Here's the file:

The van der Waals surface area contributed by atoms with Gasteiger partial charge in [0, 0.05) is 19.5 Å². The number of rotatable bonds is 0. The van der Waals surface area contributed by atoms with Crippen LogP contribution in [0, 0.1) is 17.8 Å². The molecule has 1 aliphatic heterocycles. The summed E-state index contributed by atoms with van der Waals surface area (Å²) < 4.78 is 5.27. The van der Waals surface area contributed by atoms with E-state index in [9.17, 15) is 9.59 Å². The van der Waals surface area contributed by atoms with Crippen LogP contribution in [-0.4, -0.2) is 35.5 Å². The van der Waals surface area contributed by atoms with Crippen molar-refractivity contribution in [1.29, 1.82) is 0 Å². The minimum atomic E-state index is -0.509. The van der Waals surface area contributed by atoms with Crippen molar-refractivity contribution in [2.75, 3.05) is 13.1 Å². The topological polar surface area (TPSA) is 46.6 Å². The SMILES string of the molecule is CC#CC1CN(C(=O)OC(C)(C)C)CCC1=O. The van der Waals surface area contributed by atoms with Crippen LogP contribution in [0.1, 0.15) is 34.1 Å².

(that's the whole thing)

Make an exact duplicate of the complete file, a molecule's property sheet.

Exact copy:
The van der Waals surface area contributed by atoms with Gasteiger partial charge in [0, 0.05) is 19.5 Å². The number of rotatable bonds is 0. The van der Waals surface area contributed by atoms with Crippen LogP contribution in [0, 0.1) is 17.8 Å². The molecule has 1 aliphatic heterocycles. The summed E-state index contributed by atoms with van der Waals surface area (Å²) < 4.78 is 5.27. The van der Waals surface area contributed by atoms with E-state index in [9.17, 15) is 9.59 Å². The van der Waals surface area contributed by atoms with Crippen LogP contribution in [-0.4, -0.2) is 35.5 Å². The van der Waals surface area contributed by atoms with Crippen molar-refractivity contribution in [1.29, 1.82) is 0 Å². The minimum atomic E-state index is -0.509. The van der Waals surface area contributed by atoms with Crippen molar-refractivity contribution in [2.75, 3.05) is 13.1 Å². The topological polar surface area (TPSA) is 46.6 Å². The SMILES string of the molecule is CC#CC1CN(C(=O)OC(C)(C)C)CCC1=O. The van der Waals surface area contributed by atoms with Crippen LogP contribution in [0.1, 0.15) is 34.1 Å².